What do Houseplants Need to Survive?

The alternate title for this blog post was going to be “WHY DO MY PLANTS KEEP DYING?” Because that’s the question, isn’t it? Houseplants are living, breathing (kinda) beings that do not speak our language but absolutely require our understanding. It can be a lot to take in.

And if you jump into a Google search frenzy, it can also be super confusing, considering that houseplants don’t technically even exist. No, this isn’t a conspiracy theory. Houseplants aren’t unique organisms made specifically for your windowsill. They’re living things that have been bred and domesticated to be able to thrive outside of their natural habitat, like house cats.

But we’re still calling them houseplants, and we’re keeping it short, sweet, and relatively scientifically-accurate. Here is the Plantastic 6-Pack; six things that every houseplant needs to survive, and (most importantly), why.

  1. Light
  2. Water
  3. Soil 
  4. Fertilizer
  5. Temperature
  6. Humidity

Let’s break it down.


Plants need light for a process called photosynthesis, which is vital for their survival. Photosynthesis is the process by which plants convert light energy into chemical energy, specifically in the form of glucose (sugar).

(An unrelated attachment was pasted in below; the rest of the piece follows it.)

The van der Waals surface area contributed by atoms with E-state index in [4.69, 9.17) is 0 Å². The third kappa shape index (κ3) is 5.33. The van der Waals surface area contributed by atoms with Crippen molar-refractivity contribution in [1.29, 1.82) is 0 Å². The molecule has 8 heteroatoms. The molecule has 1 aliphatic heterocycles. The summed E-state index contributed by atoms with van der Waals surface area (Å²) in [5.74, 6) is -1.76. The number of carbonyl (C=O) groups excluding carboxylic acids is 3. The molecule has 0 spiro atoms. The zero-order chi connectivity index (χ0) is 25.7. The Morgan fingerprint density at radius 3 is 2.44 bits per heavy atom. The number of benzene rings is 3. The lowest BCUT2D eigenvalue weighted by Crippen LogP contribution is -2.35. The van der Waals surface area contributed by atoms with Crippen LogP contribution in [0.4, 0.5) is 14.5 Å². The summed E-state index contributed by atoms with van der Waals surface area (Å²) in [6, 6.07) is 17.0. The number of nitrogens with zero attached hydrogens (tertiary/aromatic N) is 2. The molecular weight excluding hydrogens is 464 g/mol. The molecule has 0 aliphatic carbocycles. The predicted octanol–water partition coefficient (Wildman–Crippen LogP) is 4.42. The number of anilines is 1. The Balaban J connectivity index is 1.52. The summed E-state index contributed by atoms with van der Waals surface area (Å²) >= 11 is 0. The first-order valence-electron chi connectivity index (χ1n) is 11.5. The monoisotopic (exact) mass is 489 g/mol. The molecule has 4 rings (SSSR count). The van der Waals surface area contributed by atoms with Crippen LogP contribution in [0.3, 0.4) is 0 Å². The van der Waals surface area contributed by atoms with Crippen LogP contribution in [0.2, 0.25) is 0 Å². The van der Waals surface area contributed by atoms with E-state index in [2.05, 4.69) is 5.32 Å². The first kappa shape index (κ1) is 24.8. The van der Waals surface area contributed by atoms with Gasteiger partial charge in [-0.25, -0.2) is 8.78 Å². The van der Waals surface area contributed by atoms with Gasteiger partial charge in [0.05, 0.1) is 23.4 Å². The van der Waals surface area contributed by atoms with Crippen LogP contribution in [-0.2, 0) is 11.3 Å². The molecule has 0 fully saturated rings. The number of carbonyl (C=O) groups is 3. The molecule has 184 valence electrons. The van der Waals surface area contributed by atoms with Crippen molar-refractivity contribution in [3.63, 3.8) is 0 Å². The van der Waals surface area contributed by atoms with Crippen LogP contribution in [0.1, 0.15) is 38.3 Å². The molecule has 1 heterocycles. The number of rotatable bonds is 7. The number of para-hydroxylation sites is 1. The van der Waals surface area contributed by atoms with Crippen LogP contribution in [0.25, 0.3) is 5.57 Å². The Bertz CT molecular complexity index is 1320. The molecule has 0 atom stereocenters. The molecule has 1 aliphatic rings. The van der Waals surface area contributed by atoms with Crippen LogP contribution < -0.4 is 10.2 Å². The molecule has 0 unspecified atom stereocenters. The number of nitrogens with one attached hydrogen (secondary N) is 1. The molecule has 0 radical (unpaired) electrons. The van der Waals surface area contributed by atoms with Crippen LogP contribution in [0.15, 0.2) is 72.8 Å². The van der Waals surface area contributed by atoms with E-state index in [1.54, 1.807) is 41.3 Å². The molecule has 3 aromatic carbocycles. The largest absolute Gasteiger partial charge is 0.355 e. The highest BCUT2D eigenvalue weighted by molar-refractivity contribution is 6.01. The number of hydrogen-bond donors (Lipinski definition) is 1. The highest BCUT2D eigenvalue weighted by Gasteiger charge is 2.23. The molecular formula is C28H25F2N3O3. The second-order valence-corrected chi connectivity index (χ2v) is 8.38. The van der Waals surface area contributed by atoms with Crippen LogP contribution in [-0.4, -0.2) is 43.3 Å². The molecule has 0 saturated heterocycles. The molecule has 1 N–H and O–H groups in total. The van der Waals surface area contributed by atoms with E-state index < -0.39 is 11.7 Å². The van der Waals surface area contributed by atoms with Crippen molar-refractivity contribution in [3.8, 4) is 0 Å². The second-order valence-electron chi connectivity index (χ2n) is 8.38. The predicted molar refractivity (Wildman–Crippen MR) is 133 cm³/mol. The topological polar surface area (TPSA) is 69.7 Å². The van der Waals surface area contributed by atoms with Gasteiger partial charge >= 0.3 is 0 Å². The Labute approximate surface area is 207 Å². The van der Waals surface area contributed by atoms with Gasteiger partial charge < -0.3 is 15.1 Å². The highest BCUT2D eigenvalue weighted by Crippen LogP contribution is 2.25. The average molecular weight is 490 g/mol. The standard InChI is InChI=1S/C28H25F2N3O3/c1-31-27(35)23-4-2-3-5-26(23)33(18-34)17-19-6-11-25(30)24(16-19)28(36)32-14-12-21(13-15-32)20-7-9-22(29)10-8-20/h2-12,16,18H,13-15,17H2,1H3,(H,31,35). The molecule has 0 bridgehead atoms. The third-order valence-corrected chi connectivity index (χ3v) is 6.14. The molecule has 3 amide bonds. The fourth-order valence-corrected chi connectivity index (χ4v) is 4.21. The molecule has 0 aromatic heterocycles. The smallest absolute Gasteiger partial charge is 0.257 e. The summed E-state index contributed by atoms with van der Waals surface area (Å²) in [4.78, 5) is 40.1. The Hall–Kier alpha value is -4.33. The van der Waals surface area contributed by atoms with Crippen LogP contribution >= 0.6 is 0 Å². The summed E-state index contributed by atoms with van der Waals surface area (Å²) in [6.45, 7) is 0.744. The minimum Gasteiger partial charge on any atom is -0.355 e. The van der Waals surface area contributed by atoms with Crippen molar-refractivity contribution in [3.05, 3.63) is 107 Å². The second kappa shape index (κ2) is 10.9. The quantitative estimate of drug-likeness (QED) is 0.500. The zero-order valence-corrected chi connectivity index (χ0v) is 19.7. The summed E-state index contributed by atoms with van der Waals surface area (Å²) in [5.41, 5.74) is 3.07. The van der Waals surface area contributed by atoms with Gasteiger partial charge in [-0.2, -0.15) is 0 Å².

Too much light can lead to the plant taking in more energy than it can convert into glucose. That spare energy needs to go somewhere, and it can lead to your houseplant literally burning itself out. If you’ve ever seen a plant with yellowed leaves, this could be the reason.

On the other end of the light spectrum, insufficient light can lead to weak, spindly stems, pale leaves, and overall stunted growth.

Each plant prefers a light level similar to what it would find in its natural habitat. A cactus is used to a lot of direct light (like you would find in a desert), while a rubber tree does best with indirect light (like you would see on the floor of a rainforest).